Fury at Muhammad film spreads across Islamic world
US PRESIDENT Barack Obama yesterday received the bodies of murdered Libyan embassy staff at Andrews airbase outside Washington as a tsunami of protests rolled across the Muslim world condemning a US-made film denigrating the Prophet Muhammad and gravely insulting Islam.
US secretary of state Hillary Clinton also attended the ceremony honouring ambassador Chris Stevens, the first US ambassador to die while on duty in 30 years, and three staff members killed in Tuesday’s attack by Libyans on the US consulate in Benghazi.
US rapid-response marine contingents have been deployed to Tripoli and to Sanaa in Yemen, where the US embassy was stormed and vehicles trashed by protesters yesterday.
Denunciation of the film as “hateful” by UN secretary general Ban Ki-moon failed to quell Muslim anger over the film, which depicted Muhammad as a fraudster and Islam as a false faith.
His condemnation of the violence in Benghazi fell on deaf ears.
Protests took place in at least 20 countries in the Middle East, Africa and Asia, from Tunis in the west to Jakarta in the east and southwards to Jos in northern Nigeria.
The largest demonstration was in Khartoum, where at least 5,000 angry Sudanese took to the streets. Scores climbed the walls of the US embassy located on the edge of town and smashed windows before being forced to withdraw by police firing tear gas canisters and live rounds.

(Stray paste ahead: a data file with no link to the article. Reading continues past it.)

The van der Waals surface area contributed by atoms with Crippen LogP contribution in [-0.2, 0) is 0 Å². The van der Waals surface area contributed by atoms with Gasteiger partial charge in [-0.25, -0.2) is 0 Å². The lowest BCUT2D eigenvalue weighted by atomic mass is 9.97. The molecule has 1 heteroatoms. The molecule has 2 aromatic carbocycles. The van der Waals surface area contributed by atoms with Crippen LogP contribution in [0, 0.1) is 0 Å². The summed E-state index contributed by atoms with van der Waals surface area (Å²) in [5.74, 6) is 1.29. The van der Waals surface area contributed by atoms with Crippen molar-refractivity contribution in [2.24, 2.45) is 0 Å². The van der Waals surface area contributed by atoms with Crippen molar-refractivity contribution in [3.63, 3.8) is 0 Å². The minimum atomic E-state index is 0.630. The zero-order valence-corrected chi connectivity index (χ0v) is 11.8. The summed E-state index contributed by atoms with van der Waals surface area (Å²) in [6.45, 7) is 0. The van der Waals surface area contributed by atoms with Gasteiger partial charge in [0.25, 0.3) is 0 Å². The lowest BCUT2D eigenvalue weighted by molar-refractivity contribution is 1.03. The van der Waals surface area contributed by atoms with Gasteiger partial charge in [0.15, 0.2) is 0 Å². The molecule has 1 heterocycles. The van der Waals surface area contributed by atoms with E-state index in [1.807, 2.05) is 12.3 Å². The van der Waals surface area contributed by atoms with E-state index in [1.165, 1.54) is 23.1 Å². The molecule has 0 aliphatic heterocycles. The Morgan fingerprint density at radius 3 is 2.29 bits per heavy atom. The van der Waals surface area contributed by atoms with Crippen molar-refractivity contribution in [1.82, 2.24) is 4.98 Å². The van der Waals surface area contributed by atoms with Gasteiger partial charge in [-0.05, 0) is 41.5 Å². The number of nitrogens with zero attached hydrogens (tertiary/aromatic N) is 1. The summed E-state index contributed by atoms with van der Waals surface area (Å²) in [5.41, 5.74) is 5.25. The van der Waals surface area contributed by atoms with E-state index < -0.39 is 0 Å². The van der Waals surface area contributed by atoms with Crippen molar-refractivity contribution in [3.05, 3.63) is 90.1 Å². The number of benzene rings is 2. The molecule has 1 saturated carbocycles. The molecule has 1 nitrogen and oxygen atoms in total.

Earlier, demonstrators entered the grounds of the German mission and set a fire which belched black smoke into the sky.
The adjacent British embassy was, apparently, not harmed.
Three demonstrators were reported killed and several injured, while personnel at all three embassies were said to be safe.
Rabie Abdul Atti of Sudan’s ruling National Congress Party condemned the rioting and said the police would protect diplomatic compounds.
The US embassy in Tunis was surrounded and breached by devout Tunisians from the countryside and angry youths from a poor quarter who also looted and torched vehicles at the American college nearby. Police were overwhelmed and troops in armoured vehicles were called in to disperse rock-throwing protesters. Three people were said to have been killed.
Meanwhile in Libya, Benghazi’s airspace was closed to traffic and the speaker of Libya’s national assembly Mohammed Magaryef laid a bouquet of flowers in front of the US consulate where he spoke of the dead ambassador as “a friend . . . who rendered laudable services to Libya”.
Ansar al-Sharia, a radical group believed to be behind the attack, is to be dissolved. Four people are said to have been arrested.
Heavily armed radical salafis appear to have infiltrated a protest outside the consulate and entered the compound through an unsecured gate or by climbing the wall. Armed elements then mounted a second assault on a safe house to which US personnel had fled.